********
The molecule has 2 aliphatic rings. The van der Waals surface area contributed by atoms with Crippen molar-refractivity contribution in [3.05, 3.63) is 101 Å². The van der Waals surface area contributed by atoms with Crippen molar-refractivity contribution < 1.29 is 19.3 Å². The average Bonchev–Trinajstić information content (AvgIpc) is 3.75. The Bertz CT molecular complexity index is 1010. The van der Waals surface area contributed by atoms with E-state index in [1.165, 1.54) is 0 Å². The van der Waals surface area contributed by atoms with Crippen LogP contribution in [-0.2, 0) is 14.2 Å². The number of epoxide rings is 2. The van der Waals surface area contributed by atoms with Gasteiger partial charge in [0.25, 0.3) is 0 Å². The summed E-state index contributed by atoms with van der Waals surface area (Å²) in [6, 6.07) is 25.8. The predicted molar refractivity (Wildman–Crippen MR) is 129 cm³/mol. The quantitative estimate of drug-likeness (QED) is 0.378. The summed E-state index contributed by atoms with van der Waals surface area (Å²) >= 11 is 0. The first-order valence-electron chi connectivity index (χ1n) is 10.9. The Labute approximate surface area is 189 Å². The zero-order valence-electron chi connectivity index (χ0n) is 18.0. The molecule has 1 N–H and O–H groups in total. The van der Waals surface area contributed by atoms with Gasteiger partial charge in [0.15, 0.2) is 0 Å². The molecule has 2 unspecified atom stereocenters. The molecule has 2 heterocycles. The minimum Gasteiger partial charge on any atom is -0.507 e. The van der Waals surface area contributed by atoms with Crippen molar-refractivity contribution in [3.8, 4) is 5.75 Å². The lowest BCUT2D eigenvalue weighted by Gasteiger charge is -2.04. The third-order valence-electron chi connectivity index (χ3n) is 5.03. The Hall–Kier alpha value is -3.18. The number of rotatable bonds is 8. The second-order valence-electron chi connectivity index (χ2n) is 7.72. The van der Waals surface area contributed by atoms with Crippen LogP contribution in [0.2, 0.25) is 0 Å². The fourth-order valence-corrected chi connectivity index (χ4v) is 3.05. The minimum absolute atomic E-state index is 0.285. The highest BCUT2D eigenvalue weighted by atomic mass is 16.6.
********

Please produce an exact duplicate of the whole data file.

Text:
The molecule has 2 aliphatic rings. The van der Waals surface area contributed by atoms with Crippen molar-refractivity contribution in [3.05, 3.63) is 101 Å². The van der Waals surface area contributed by atoms with Crippen molar-refractivity contribution < 1.29 is 19.3 Å². The average Bonchev–Trinajstić information content (AvgIpc) is 3.75. The Bertz CT molecular complexity index is 1010. The van der Waals surface area contributed by atoms with E-state index in [1.165, 1.54) is 0 Å². The van der Waals surface area contributed by atoms with Crippen LogP contribution in [-0.2, 0) is 14.2 Å². The number of epoxide rings is 2. The van der Waals surface area contributed by atoms with Gasteiger partial charge in [0.25, 0.3) is 0 Å². The summed E-state index contributed by atoms with van der Waals surface area (Å²) in [6, 6.07) is 25.8. The predicted molar refractivity (Wildman–Crippen MR) is 129 cm³/mol. The quantitative estimate of drug-likeness (QED) is 0.378. The summed E-state index contributed by atoms with van der Waals surface area (Å²) >= 11 is 0. The first-order valence-electron chi connectivity index (χ1n) is 10.9. The Labute approximate surface area is 189 Å². The zero-order valence-electron chi connectivity index (χ0n) is 18.0. The molecule has 1 N–H and O–H groups in total. The van der Waals surface area contributed by atoms with Gasteiger partial charge in [0.15, 0.2) is 0 Å². The molecule has 2 unspecified atom stereocenters. The molecule has 2 heterocycles. The minimum Gasteiger partial charge on any atom is -0.507 e. The van der Waals surface area contributed by atoms with Crippen molar-refractivity contribution in [3.8, 4) is 5.75 Å². The lowest BCUT2D eigenvalue weighted by Gasteiger charge is -2.04. The third-order valence-electron chi connectivity index (χ3n) is 5.03. The Hall–Kier alpha value is -3.18. The number of rotatable bonds is 8. The second-order valence-electron chi connectivity index (χ2n) is 7.72. The van der Waals surface area contributed by atoms with Crippen LogP contribution in [0.2, 0.25) is 0 Å². The fourth-order valence-corrected chi connectivity index (χ4v) is 3.05. The minimum absolute atomic E-state index is 0.285. The highest BCUT2D eigenvalue weighted by atomic mass is 16.6.